Date Published: February 14, 2019
Publisher: Public Library of Science
Author(s): Csilla Czimbalmos, Ibolya Csecs, Attila Toth, Orsolya Kiss, Ferenc Imre Suhai, Nora Sydo, Zsofia Dohy, Astrid Apor, Bela Merkely, Hajnalka Vago, Aldrin V. Gomes.
We aimed to characterize gender specific left ventricular hypertrophy using a novel, accurate and less time demanding cardiac magnetic resonance (CMR) quantification method to differentiate physiological hypertrophy and hypertrophic cardiomyopathy based on a large population of highly trained athletes and hypertrophic cardiomyopathy patients.
Elite athletes (n = 150,>18 training hours/week), HCM patients (n = 194) and athletes with hypertrophic cardiomyopathy (n = 10) were examined by CMR. CMR based sport indices such as maximal end-diastolic wall thickness to left ventricular end-diastolic volume index ratio (EDWT/LVEDVi) and left ventricular mass to left ventricular end-diastolic volume ratio (LVM/LVEDV) were calculated, established using both conventional and threshold-based quantification method.
Whereas 47.5% of male athletes, only 4.1% of female athletes were in the grey zone of hypertrophy (EDWT 13-16mm). EDWT/LVEDVi discriminated between physiological and pathological left ventricular hypertrophy with excellent diagnostic accuracy (AUCCQ:0.998, AUCTQ:0.999). Cut-off value for LVM/LVEDVCQ<0.82 mm×m2/ml and for EDWT/LVEDViTQ<1.27 discriminated between physiological and pathological left ventricular hypertrophy with a sensitivity of 77.8% and 89.2%, a specificity of 86.7% and 91.3%, respectively. LVM/LVEDV evaluated using threshold-based quantification performed significantly better than conventional quantification even in the male subgroup with EDWT between 13-16mm (p<0.001). Almost 50% of male highly trained athletes can reach EDWT of 13 mm. CMR based sport indices provide an important tool to distinguish hypertrophic cardiomyopathy from athlete’s heart, especially in highly trained athletes in the grey zone of hypertrophy.
Regular and intensive physical training triggers structural and functional changes of the heart, including increased left ventricular wall thickness and cardiac mass, contributing to a clinical challenge of differentiating between athlete’s heart and hypertrophic cardiomyopathy (HCM) [1–3]. Relevance of this question arises from the fact that HCM is one of the most common causes of sudden unexpected cardiac death in young competitive athletes [4, 5]. Furthermore, false positive diagnosis of HCM may lead to unnecessary interruption of a professional sporting career.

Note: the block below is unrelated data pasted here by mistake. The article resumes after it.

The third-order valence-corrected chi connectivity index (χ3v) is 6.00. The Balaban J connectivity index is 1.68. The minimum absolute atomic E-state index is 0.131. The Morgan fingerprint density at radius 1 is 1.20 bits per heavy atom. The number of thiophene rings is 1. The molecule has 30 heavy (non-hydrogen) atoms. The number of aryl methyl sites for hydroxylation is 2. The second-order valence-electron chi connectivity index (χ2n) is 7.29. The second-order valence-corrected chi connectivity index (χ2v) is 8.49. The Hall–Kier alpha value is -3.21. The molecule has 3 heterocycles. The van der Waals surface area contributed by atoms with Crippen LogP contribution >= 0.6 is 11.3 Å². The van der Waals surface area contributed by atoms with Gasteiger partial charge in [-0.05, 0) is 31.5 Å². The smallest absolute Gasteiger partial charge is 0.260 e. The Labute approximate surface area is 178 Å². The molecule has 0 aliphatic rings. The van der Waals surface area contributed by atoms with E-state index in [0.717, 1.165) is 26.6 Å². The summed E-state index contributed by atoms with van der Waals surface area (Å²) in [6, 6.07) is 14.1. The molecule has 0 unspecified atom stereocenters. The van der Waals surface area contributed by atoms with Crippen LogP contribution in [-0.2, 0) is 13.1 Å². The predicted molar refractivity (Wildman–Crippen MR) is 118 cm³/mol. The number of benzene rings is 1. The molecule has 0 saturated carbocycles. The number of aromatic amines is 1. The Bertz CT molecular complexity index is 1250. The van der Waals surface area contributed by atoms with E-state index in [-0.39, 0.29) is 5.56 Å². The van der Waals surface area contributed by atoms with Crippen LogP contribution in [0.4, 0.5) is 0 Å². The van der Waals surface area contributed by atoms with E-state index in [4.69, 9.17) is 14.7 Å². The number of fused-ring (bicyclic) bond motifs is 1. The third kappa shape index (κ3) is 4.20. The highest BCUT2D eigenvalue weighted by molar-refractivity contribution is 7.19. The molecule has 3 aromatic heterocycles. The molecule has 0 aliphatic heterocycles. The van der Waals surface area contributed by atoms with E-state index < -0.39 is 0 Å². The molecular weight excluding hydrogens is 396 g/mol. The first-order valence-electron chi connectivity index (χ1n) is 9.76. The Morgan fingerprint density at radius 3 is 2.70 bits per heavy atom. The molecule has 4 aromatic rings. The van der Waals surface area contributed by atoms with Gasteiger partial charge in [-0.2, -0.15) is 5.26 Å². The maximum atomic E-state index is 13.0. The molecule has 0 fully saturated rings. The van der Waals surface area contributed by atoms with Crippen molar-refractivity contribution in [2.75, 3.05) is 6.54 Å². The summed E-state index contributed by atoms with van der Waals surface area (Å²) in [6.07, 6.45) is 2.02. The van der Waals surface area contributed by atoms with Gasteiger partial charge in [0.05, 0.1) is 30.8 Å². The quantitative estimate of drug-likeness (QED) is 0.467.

Although numerous studies have investigated the morphologic cardiac adaptation of elite athletes, we have only limited published data providing CMR based cut-off values to differentiate athlete’s heart and HCM [12, 21]. To the best of our knowledge, this study is the first to report CMR based sport indices for differentiate athlete’s heart and HCM based on a large highly trained elite athlete population applying both conventional and threshold-based quantification methods.
This study highlights that elite healthy male athletes with very intensive and regular training may reach the grey zone of hypertrophy in almost 50%, which may cause diagnostic challenge in the clinical routine. However, only 4.1% of highly trained female athletes reach EDWT of 13 mm. CMR based sport indices provide an important tool to diagnose HCM and distinguish it from athlete’s heart. Not only EDWT/LVEDViCQ but also our new indices determined using TQ (EDWT/LVEDViTQ and LVMTQ/LVEDViTQ) showed high diagnostic accuracy both in the whole patient population and in the male subgroup with EDWT 13–16 mm. In all of our athletes with HCM, the only parameter falling into the pathological range was the LVMTQ/LVEDVTQ ratio.